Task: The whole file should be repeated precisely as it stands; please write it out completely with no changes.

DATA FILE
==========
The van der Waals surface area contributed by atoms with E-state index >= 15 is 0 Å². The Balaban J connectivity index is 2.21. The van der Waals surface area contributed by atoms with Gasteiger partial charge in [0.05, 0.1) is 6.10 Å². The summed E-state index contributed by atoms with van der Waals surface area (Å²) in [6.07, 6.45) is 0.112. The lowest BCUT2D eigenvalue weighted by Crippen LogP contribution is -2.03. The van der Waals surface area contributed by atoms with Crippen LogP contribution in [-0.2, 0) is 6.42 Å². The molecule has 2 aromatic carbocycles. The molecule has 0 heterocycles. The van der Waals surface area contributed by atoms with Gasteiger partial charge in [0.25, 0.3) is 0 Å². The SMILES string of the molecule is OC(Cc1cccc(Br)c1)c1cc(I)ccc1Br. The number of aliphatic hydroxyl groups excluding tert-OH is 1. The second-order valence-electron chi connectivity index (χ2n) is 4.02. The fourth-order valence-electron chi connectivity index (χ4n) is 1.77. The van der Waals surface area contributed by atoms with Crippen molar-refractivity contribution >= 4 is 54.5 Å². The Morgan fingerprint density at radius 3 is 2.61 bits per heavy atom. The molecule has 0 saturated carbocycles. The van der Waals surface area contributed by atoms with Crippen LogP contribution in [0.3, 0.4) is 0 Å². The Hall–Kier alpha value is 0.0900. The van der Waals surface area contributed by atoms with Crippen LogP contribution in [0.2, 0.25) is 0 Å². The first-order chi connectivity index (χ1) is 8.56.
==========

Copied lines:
The van der Waals surface area contributed by atoms with E-state index >= 15 is 0 Å². The Balaban J connectivity index is 2.21. The van der Waals surface area contributed by atoms with Gasteiger partial charge in [0.05, 0.1) is 6.10 Å². The summed E-state index contributed by atoms with van der Waals surface area (Å²) in [6.07, 6.45) is 0.112. The lowest BCUT2D eigenvalue weighted by Crippen LogP contribution is -2.03. The van der Waals surface area contributed by atoms with Crippen LogP contribution in [-0.2, 0) is 6.42 Å². The molecule has 2 aromatic carbocycles. The molecule has 0 heterocycles. The van der Waals surface area contributed by atoms with Gasteiger partial charge in [0.25, 0.3) is 0 Å². The SMILES string of the molecule is OC(Cc1cccc(Br)c1)c1cc(I)ccc1Br. The number of aliphatic hydroxyl groups excluding tert-OH is 1. The second-order valence-electron chi connectivity index (χ2n) is 4.02. The fourth-order valence-electron chi connectivity index (χ4n) is 1.77. The van der Waals surface area contributed by atoms with Crippen molar-refractivity contribution >= 4 is 54.5 Å². The Morgan fingerprint density at radius 3 is 2.61 bits per heavy atom. The molecule has 0 saturated carbocycles. The van der Waals surface area contributed by atoms with Crippen LogP contribution in [0.3, 0.4) is 0 Å². The Hall–Kier alpha value is 0.0900. The van der Waals surface area contributed by atoms with Crippen LogP contribution in [0.2, 0.25) is 0 Å². The first-order chi connectivity index (χ1) is 8.56.